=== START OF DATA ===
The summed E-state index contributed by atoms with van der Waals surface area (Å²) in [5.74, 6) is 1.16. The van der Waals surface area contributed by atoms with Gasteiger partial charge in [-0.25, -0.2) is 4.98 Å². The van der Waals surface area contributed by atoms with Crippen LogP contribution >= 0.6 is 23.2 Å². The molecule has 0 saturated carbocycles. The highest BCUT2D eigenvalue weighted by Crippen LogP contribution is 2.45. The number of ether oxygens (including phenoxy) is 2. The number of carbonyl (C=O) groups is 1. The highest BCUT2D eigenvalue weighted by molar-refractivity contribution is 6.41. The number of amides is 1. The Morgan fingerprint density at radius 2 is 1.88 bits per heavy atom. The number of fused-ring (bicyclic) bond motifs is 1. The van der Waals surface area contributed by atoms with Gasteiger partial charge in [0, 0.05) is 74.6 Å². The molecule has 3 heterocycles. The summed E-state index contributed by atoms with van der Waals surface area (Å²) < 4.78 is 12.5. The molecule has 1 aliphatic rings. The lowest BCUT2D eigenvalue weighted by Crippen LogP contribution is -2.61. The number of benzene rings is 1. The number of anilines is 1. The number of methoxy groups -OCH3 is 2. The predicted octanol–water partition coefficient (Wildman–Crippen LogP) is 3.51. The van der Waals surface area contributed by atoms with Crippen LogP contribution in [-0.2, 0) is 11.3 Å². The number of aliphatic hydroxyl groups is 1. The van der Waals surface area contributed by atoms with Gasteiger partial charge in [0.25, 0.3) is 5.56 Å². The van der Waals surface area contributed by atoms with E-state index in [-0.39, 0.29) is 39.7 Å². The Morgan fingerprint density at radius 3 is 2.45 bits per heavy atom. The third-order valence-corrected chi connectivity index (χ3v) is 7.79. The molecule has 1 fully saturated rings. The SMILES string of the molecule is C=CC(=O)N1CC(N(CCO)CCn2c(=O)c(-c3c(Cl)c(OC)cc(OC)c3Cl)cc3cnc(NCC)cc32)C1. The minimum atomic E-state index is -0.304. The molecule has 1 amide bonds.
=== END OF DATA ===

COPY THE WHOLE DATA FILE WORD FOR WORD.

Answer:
The summed E-state index contributed by atoms with van der Waals surface area (Å²) in [5.74, 6) is 1.16. The van der Waals surface area contributed by atoms with Gasteiger partial charge in [-0.25, -0.2) is 4.98 Å². The van der Waals surface area contributed by atoms with Crippen LogP contribution >= 0.6 is 23.2 Å². The molecule has 0 saturated carbocycles. The highest BCUT2D eigenvalue weighted by Crippen LogP contribution is 2.45. The number of ether oxygens (including phenoxy) is 2. The number of carbonyl (C=O) groups is 1. The highest BCUT2D eigenvalue weighted by molar-refractivity contribution is 6.41. The number of amides is 1. The Morgan fingerprint density at radius 2 is 1.88 bits per heavy atom. The number of fused-ring (bicyclic) bond motifs is 1. The van der Waals surface area contributed by atoms with Gasteiger partial charge in [0, 0.05) is 74.6 Å². The molecule has 3 heterocycles. The summed E-state index contributed by atoms with van der Waals surface area (Å²) < 4.78 is 12.5. The molecule has 1 aliphatic rings. The lowest BCUT2D eigenvalue weighted by Crippen LogP contribution is -2.61. The number of benzene rings is 1. The number of anilines is 1. The number of methoxy groups -OCH3 is 2. The predicted octanol–water partition coefficient (Wildman–Crippen LogP) is 3.51. The van der Waals surface area contributed by atoms with Crippen LogP contribution in [-0.2, 0) is 11.3 Å². The number of aliphatic hydroxyl groups is 1. The van der Waals surface area contributed by atoms with Gasteiger partial charge in [0.25, 0.3) is 5.56 Å². The van der Waals surface area contributed by atoms with E-state index in [-0.39, 0.29) is 39.7 Å². The Morgan fingerprint density at radius 3 is 2.45 bits per heavy atom. The third-order valence-corrected chi connectivity index (χ3v) is 7.79. The molecule has 1 fully saturated rings. The SMILES string of the molecule is C=CC(=O)N1CC(N(CCO)CCn2c(=O)c(-c3c(Cl)c(OC)cc(OC)c3Cl)cc3cnc(NCC)cc32)C1. The minimum atomic E-state index is -0.304. The molecule has 1 amide bonds.